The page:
The entry to Moti Daman from the sea gate

MOTI DAMAN FORT – The main street of the Moti Daman fort runs from the land gate to the sea gate and houses the famous Church of Bom Jesus, Chapel of Our Lady of Rosary, and the most visited by tourists during sunset –The Lighthouse. The walk inside the fort gave us an experience of the bygone era. It has a large number of cannons beautifully designed with note-worthy carvings. Some part of the fort needs restoration. Old buildings converted into government offices have retained their architecture. There are a few pretty colorful houses with thatched slate roofs. We enjoyed doing photography here.

The new lighthouse overlooking Jampore beach
The yesteryear canons still guard the fort
A walk on the outer ramparts of the fort is covered with old ruins and huge trees

There are some old trees and well-maintained gardens which attract birdlife. We spotted the kingfisher, baya weaver, drongo, flycatcher, chattering mynas, and rosy bulbuls. It took us 2 hours to explore just the outer ramparts of the fort, which sprawls over an area of about 30,000 sq m giving spectacular viewòs of Nani Daman Fort, Damanganga Creek, Football Ground, and Jampore Beach.

Feeling most alive among the trees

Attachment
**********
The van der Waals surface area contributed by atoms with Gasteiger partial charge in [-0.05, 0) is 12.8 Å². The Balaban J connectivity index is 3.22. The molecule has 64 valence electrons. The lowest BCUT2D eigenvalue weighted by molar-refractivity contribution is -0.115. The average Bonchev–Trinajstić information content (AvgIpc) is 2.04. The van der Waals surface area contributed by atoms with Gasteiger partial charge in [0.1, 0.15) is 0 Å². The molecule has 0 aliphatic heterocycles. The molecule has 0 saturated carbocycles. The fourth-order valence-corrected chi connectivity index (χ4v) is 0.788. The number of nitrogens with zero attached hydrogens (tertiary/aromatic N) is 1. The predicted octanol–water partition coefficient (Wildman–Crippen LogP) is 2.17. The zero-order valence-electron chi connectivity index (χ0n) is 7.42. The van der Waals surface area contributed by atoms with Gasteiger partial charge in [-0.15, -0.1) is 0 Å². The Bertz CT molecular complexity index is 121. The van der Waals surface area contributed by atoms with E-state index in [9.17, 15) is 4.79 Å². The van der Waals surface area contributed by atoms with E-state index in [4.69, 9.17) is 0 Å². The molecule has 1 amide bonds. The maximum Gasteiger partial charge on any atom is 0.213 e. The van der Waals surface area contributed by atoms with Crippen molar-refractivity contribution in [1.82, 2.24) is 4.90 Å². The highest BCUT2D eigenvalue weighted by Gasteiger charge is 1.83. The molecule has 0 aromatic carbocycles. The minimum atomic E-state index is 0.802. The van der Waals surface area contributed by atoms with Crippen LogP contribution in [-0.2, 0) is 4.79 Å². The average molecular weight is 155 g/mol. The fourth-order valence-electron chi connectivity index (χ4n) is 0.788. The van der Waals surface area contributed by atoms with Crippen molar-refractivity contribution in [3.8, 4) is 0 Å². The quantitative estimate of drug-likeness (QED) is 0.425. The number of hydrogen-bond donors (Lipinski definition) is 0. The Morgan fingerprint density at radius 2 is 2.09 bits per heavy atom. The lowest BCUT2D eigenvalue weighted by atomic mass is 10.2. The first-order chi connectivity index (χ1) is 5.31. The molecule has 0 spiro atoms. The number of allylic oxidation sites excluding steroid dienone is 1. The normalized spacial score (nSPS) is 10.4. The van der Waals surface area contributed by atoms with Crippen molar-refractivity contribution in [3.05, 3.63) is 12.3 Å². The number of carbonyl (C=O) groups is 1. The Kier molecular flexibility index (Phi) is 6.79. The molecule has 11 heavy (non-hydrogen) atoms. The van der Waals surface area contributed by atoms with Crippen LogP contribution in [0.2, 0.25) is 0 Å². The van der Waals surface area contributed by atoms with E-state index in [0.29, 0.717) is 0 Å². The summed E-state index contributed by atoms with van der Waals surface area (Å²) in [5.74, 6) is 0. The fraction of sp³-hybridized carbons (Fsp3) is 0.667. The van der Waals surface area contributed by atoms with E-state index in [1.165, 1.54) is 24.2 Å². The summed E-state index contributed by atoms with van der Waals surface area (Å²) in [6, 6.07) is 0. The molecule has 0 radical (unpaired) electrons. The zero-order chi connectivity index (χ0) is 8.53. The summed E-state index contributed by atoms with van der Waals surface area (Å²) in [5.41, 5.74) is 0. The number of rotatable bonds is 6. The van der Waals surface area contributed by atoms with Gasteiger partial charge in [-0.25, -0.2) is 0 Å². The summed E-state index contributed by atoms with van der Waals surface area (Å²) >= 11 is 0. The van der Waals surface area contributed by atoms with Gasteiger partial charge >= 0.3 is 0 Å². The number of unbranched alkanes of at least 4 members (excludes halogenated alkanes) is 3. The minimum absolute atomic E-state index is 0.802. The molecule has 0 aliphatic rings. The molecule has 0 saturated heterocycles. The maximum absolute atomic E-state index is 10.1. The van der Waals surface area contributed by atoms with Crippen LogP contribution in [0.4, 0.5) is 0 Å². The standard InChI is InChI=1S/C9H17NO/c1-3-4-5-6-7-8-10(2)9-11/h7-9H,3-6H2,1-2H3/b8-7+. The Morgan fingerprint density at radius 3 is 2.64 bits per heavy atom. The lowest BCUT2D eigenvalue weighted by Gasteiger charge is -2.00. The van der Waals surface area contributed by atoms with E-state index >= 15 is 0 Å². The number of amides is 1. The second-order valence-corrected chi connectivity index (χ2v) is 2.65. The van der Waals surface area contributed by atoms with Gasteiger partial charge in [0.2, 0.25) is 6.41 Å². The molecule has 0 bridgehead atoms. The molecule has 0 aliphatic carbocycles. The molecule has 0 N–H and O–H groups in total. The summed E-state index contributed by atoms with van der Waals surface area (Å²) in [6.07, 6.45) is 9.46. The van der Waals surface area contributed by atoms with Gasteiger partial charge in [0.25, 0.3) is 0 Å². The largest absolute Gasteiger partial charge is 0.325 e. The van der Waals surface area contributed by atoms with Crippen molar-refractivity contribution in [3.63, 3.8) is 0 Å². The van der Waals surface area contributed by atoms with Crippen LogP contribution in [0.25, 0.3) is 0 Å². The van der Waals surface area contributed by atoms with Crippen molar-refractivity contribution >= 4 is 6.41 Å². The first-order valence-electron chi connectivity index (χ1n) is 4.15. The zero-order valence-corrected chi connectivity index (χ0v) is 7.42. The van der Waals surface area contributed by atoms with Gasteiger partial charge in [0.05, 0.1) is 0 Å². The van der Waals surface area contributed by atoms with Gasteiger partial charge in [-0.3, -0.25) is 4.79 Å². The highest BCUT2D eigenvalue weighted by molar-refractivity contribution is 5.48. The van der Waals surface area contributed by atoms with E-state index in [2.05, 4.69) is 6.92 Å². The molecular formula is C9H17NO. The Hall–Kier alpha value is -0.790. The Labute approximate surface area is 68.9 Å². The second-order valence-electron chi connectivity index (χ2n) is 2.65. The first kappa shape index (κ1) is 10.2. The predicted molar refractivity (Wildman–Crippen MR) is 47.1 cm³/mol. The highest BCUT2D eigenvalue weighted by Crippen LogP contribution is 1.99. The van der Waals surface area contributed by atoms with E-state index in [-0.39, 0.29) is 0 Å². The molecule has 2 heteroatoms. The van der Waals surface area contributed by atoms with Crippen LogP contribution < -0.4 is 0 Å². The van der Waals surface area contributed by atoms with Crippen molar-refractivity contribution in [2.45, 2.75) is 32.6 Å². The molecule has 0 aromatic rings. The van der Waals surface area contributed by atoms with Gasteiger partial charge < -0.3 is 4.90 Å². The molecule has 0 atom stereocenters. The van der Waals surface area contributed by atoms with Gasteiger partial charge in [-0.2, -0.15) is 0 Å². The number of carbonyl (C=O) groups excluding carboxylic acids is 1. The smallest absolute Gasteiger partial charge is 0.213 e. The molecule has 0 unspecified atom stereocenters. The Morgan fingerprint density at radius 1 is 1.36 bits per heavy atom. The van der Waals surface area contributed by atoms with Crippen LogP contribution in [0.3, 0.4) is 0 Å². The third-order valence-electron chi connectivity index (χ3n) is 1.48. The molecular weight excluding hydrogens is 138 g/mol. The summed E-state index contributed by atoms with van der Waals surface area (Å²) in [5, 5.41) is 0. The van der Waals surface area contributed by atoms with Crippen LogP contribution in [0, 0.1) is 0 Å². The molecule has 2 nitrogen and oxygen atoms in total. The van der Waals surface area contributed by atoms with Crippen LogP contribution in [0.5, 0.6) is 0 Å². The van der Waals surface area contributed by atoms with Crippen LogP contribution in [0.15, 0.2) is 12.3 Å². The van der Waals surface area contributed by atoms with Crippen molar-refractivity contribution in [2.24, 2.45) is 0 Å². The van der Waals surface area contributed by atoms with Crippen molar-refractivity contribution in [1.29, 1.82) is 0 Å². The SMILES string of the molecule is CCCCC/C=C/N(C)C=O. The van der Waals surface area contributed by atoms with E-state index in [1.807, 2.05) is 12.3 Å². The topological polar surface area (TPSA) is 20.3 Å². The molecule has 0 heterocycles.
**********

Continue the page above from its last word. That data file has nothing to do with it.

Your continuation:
Near the sea gate of the fort, there is a pedestrian bridge that connects the two forts. Standing in the middle of the bridge, feeling the breeze, and watching the Damangana River merge with the sea is best enjoyed when the sun goes down.

NANI DAMAN FORT – Surrounded by towering stone walls, this 17th-century small Portuguese fort looks pretty from a distance, with hundreds of boats moored beneath it. At its entrance from the jetty side, the statue of St. Jerome set above the arch of the gate looks beautiful. This fort is also known as St. Jerome Fort. It houses the impressive Church of Our Lady of Sea, counted as the most sacred place of worship. The old church was getting ready for the midnight mass to celebrate Easter – the resurrection of Jesus Christ. The excellent altar with superb paneling was getting decorated with flowers. The ramparts of this fort gave a clear view of the fish market and made for a good walk over the elegant stone walls.

The statue of St. Jerome placed above the arch of the Nani Daman Fort gate
The Church of Our Lady of the Sea


We decided to spend the evening at this beautiful and well-maintained lake garden in Kadaiya village. The alluring natural surroundings were a surprise treat that helped us shun our weariness and revived our lost energies after a day-long exploration of forts.

A toy train runs around the garden, which is serene and peaceful, surrounded by a gorgeous and clean lake. It is a popular picnic location among locals and tourists alike. In the back, there is a water park. But since we are not resort-type travelers, we kept ourselves on this tiny island watching the swans, turtles, and fishes swim in the lake, the sun pouring its golden smile through the palm trees, happy and smiling faces of kids enjoying the toy train ride, couples and families spending some lovely moments in a boat ride. These simple and little things made us happy.

As the sun sets, this man-made marvel gets enlightened with colorful lighting that enhances its beauty. To see a boat pass under the bridge, through the lighted fountains and swans swimming behind is a visual delight.